Habitat Function in Alaska Nearshore Marine Ecosystems

Jodi L. Pirtle
Postdoctoral Candidate

School of Fisheries and Ocean Sciences
University of Alaska Fairbanks

Wednesday, Nov. 17, 2010, 3:00pm
Chase 130

Part I:  This research examines how habitat structures subtidal communities along the fjord coast of southeast Alaska. Patterns of marine community structure at shallow subtidal depths between inner coast and outer coast regions of southeast Alaska are described by species distribution linked to regional gradients in temperature and salinity, and to local seafloor substrate.

Part II:  An in-depth investigation of red king crab Paralithodes camtschaticus early life stage ecology and nursery habitat was conducted to identify factors that contribute to early life stage success. Availability of complex habitat structure, cryptic behavior, and direct defense improve survival of early juvenile stage crabs in laboratory and field experiments.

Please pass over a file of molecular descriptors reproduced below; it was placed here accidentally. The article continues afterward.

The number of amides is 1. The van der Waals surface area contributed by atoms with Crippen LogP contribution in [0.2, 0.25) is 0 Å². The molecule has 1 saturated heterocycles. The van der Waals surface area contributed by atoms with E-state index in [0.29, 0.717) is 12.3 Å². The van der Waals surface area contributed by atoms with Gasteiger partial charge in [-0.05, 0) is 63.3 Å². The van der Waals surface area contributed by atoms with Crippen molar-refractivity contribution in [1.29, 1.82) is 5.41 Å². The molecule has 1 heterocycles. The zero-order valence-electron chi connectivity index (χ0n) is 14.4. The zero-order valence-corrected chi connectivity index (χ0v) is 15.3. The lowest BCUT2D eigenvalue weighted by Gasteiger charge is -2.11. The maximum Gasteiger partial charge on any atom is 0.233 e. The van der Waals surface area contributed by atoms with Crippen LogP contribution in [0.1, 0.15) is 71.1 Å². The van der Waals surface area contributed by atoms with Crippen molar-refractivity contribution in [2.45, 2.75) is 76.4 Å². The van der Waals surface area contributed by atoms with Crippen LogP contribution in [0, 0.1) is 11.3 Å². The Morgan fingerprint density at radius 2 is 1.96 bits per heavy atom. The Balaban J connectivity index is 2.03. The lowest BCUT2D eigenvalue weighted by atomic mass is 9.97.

Jodi Pirtle is a Fisheries Ecologist, having completed her Ph.D. in the School of Fisheries and Ocean Sciences at the University of Alaska Fairbanks. Jodi holds an M.S. in Environmental Science from Washington State University. Her research focuses on the role of habitat to support marine species, particularly harvested groundfish and crabs. Jodi’s research background includes red king crab nursery habitat function; subtidal marine community structure linked to environmental variability in an Alaska fjord system; and Essential Fish Habitat for groundfish at deep, rocky banks along the U.S. West Coast.